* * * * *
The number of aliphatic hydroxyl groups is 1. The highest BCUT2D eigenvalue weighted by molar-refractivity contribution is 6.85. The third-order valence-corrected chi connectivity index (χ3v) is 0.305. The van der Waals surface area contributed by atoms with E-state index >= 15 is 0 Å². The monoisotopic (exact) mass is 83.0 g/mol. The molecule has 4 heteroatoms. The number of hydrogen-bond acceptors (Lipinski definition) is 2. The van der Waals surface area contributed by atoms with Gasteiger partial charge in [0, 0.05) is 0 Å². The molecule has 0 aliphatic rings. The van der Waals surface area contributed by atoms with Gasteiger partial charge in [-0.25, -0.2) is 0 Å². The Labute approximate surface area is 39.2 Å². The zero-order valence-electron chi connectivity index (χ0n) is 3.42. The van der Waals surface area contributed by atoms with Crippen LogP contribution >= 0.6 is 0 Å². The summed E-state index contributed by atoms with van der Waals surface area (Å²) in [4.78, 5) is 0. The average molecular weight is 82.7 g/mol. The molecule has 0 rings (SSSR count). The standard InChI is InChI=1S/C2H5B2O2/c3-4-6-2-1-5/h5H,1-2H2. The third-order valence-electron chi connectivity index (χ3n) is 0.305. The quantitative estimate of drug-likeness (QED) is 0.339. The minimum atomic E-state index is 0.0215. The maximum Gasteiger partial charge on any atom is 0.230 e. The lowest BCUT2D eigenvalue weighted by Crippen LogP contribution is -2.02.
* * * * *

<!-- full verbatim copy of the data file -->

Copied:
The number of aliphatic hydroxyl groups is 1. The highest BCUT2D eigenvalue weighted by molar-refractivity contribution is 6.85. The third-order valence-corrected chi connectivity index (χ3v) is 0.305. The van der Waals surface area contributed by atoms with E-state index >= 15 is 0 Å². The monoisotopic (exact) mass is 83.0 g/mol. The molecule has 4 heteroatoms. The number of hydrogen-bond acceptors (Lipinski definition) is 2. The van der Waals surface area contributed by atoms with Gasteiger partial charge in [0, 0.05) is 0 Å². The molecule has 0 aliphatic rings. The van der Waals surface area contributed by atoms with Gasteiger partial charge in [-0.25, -0.2) is 0 Å². The Labute approximate surface area is 39.2 Å². The zero-order valence-electron chi connectivity index (χ0n) is 3.42. The van der Waals surface area contributed by atoms with Crippen LogP contribution >= 0.6 is 0 Å². The summed E-state index contributed by atoms with van der Waals surface area (Å²) in [4.78, 5) is 0. The average molecular weight is 82.7 g/mol. The molecule has 0 rings (SSSR count). The standard InChI is InChI=1S/C2H5B2O2/c3-4-6-2-1-5/h5H,1-2H2. The third-order valence-electron chi connectivity index (χ3n) is 0.305. The quantitative estimate of drug-likeness (QED) is 0.339. The minimum atomic E-state index is 0.0215. The maximum Gasteiger partial charge on any atom is 0.230 e. The lowest BCUT2D eigenvalue weighted by Crippen LogP contribution is -2.02.